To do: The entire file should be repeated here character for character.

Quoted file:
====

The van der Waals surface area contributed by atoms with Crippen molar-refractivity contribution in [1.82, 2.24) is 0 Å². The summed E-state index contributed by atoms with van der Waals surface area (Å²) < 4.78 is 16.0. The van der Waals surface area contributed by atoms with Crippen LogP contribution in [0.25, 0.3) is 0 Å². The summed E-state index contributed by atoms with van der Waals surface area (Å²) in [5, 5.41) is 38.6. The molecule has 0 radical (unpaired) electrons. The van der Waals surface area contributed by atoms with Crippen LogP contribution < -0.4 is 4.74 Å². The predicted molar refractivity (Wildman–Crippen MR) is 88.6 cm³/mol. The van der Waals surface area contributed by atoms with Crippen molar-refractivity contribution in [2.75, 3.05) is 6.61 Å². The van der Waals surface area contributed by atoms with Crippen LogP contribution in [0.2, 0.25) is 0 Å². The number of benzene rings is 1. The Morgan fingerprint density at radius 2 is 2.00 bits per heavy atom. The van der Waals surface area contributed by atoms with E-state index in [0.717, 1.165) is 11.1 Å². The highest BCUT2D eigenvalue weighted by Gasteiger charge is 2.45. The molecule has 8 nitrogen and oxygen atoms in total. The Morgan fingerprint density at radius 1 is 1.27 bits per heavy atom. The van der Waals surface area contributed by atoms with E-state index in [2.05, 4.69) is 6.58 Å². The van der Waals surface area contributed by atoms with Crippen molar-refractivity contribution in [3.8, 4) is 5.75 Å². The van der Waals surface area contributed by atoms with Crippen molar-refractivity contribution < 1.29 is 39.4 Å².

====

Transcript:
The van der Waals surface area contributed by atoms with Crippen molar-refractivity contribution in [1.82, 2.24) is 0 Å². The summed E-state index contributed by atoms with van der Waals surface area (Å²) < 4.78 is 16.0. The van der Waals surface area contributed by atoms with Crippen LogP contribution in [0.25, 0.3) is 0 Å². The summed E-state index contributed by atoms with van der Waals surface area (Å²) in [5, 5.41) is 38.6. The molecule has 0 radical (unpaired) electrons. The van der Waals surface area contributed by atoms with Crippen LogP contribution < -0.4 is 4.74 Å². The predicted molar refractivity (Wildman–Crippen MR) is 88.6 cm³/mol. The van der Waals surface area contributed by atoms with Crippen molar-refractivity contribution in [2.75, 3.05) is 6.61 Å². The van der Waals surface area contributed by atoms with Crippen LogP contribution in [0.2, 0.25) is 0 Å². The number of benzene rings is 1. The Morgan fingerprint density at radius 2 is 2.00 bits per heavy atom. The van der Waals surface area contributed by atoms with E-state index in [0.717, 1.165) is 11.1 Å². The highest BCUT2D eigenvalue weighted by Gasteiger charge is 2.45. The molecule has 8 nitrogen and oxygen atoms in total. The Morgan fingerprint density at radius 1 is 1.27 bits per heavy atom. The van der Waals surface area contributed by atoms with E-state index in [2.05, 4.69) is 6.58 Å². The van der Waals surface area contributed by atoms with Crippen molar-refractivity contribution in [3.8, 4) is 5.75 Å². The van der Waals surface area contributed by atoms with Crippen molar-refractivity contribution < 1.29 is 39.4 Å².